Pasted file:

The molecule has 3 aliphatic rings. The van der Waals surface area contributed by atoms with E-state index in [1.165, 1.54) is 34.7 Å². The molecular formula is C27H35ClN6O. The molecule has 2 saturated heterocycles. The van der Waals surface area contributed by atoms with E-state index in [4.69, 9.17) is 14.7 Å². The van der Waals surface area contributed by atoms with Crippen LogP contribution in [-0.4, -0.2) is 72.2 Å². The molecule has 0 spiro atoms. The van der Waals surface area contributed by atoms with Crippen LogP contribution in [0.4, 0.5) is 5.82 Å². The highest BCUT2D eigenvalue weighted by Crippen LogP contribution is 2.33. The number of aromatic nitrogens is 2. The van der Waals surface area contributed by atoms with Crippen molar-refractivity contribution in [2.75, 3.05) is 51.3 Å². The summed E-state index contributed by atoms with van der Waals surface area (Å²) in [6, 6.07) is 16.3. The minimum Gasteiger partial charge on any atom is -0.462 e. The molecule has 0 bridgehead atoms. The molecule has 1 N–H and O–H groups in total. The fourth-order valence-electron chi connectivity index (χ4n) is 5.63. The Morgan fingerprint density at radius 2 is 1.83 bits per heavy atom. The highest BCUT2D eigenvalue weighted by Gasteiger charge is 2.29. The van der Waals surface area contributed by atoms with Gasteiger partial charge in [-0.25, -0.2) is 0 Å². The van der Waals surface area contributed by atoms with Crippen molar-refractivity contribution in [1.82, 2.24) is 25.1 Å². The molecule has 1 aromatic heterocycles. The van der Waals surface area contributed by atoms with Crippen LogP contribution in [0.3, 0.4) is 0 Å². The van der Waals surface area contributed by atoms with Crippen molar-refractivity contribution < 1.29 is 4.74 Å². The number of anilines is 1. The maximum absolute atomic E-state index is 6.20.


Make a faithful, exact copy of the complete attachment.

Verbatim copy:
The molecule has 3 aliphatic rings. The van der Waals surface area contributed by atoms with E-state index in [1.165, 1.54) is 34.7 Å². The molecular formula is C27H35ClN6O. The molecule has 2 saturated heterocycles. The van der Waals surface area contributed by atoms with E-state index in [4.69, 9.17) is 14.7 Å². The van der Waals surface area contributed by atoms with Crippen LogP contribution in [-0.4, -0.2) is 72.2 Å². The molecule has 0 spiro atoms. The van der Waals surface area contributed by atoms with Crippen LogP contribution in [0.4, 0.5) is 5.82 Å². The highest BCUT2D eigenvalue weighted by Crippen LogP contribution is 2.33. The number of aromatic nitrogens is 2. The van der Waals surface area contributed by atoms with Crippen molar-refractivity contribution in [2.75, 3.05) is 51.3 Å². The summed E-state index contributed by atoms with van der Waals surface area (Å²) in [6, 6.07) is 16.3. The minimum Gasteiger partial charge on any atom is -0.462 e. The molecule has 0 bridgehead atoms. The molecule has 1 N–H and O–H groups in total. The fourth-order valence-electron chi connectivity index (χ4n) is 5.63. The Morgan fingerprint density at radius 2 is 1.83 bits per heavy atom. The highest BCUT2D eigenvalue weighted by Gasteiger charge is 2.29. The van der Waals surface area contributed by atoms with Gasteiger partial charge in [-0.25, -0.2) is 0 Å². The van der Waals surface area contributed by atoms with Crippen molar-refractivity contribution in [1.82, 2.24) is 25.1 Å². The molecule has 1 aromatic heterocycles. The van der Waals surface area contributed by atoms with Crippen LogP contribution in [0.3, 0.4) is 0 Å². The van der Waals surface area contributed by atoms with Crippen molar-refractivity contribution < 1.29 is 4.74 Å². The number of anilines is 1. The maximum absolute atomic E-state index is 6.20.